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File #: 2016-0550    Version:
Type: Ordinance Status: Passed
File created: 11/28/2016 In control: Law and Justice Committee
On agenda: Final action: 8/14/2017
Enactment date: Enactment #: 18560
Title: AN ORDINANCE relating to limiting contracting for secure detention; and amending Ordinance 12432, Section 2, as amended, and K.C.C. 2.16.120.
Sponsors: Dave Upthegrove
Indexes: Adult and Juvenile Detention
Attachments: 1. Ordinance 18560.pdf, 2. 2016-0550_SR_DAJD_Non-Govt Contracting.docx, 3. 2016-0550_ATT1_ProposedOrdinance.pdf, 4. 2016-0550_ATT_2_Amendment 1.docx, 5. 2016-0550_ATT_3_Title Amendment.docx, 6. 2016-0550_RevisedSR_DAJD_Non-Govt Contracting.docx
Staff: Curry, Clifton
Title
AN ORDINANCE relating to limiting contracting for secure detention; and amending Ordinance 12432, Section 2, as amended, and K.C.C. 2.16.120.
Body
PREAMBLE:
In 2000, the county council recognized that increases in criminal justice expenditures were outpacing the county's ability to pay for these increases, and the county council required the development of master plans for both the county's adult and juvenile criminal justice systems in order to reduce crime and the need for new detention facilities. As a result, King County's criminal justice system leaders engaged in an intensive effort to: explore alternative types of sanctions; identify justice system process improvements; improve the use of limited detention resources in order to promote public safety; and, preserve detention capacity for those offenders for whom jail is the only option. The county now makes use of a variety of local community services and programs for offenders to reduce recidivism and the county seeks to ensure that inmates have access to families and the community to ensure successful reentry after incarceration.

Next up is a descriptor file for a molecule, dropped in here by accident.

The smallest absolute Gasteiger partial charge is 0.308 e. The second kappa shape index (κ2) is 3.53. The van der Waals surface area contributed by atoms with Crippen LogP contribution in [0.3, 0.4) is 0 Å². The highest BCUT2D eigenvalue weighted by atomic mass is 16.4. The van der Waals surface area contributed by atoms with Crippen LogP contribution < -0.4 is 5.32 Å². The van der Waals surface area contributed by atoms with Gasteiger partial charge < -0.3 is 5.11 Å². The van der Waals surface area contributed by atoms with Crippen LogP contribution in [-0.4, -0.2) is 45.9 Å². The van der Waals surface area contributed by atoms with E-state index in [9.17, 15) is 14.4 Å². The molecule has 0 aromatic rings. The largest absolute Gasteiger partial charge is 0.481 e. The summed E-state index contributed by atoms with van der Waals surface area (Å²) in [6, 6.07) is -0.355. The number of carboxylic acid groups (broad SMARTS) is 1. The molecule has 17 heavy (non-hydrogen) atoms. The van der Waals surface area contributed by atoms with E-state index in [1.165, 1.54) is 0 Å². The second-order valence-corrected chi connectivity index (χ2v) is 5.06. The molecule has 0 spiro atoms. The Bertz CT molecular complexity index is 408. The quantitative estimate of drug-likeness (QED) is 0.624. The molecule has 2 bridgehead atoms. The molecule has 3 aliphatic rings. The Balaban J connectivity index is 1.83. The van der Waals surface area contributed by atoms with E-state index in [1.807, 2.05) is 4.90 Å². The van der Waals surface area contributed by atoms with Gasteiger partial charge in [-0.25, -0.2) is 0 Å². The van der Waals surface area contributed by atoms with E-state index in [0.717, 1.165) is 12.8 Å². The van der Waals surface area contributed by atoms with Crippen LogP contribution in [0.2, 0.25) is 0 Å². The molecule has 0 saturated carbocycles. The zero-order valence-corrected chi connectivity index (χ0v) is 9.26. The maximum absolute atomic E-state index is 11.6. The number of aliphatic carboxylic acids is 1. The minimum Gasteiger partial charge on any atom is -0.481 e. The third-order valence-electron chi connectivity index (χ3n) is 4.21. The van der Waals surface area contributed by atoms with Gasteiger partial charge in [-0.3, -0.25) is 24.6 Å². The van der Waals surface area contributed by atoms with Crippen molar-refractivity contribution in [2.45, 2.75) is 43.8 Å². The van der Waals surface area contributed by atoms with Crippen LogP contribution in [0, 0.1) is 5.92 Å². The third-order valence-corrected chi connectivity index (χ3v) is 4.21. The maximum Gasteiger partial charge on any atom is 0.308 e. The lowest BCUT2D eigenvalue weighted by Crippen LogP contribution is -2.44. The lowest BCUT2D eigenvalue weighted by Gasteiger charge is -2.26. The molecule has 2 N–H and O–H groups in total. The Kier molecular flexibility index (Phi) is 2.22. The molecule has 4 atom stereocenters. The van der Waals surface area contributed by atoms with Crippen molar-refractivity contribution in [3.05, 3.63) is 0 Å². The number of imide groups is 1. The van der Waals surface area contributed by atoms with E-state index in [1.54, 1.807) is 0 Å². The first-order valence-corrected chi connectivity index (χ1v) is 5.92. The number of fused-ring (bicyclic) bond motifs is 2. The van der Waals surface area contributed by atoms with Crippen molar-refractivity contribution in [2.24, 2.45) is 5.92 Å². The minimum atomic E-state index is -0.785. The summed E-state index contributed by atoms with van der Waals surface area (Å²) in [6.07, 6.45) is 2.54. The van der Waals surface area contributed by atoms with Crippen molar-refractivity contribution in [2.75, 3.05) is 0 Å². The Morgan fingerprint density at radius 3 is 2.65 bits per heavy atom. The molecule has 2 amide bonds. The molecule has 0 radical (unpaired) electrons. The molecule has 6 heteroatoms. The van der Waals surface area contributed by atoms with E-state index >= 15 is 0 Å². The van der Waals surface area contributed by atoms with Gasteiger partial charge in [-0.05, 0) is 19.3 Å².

As a result of these efforts, the county has reduced its use of secure detention for adults and juveniles and maintains sufficient capacity to support current and projected secure detention needs.
Other jurisdictions, including the State of Washington and the federal Department of Homeland Security's Immigration and Customs Enforcement, have not been able to reduce secure detention caseloads and, as a result, contract with private, non-governmental entities, also known as private prisons, to house inmates in secure detention.
The existence of private prison service providers has become, in recent years, a focal point of controversy in the United States. Proponents stress that privately owned prisons operate with efficiencies not present in government-run systems and due to those efficiencies, have lower costs. However, national reviews contradict these assertions and ...

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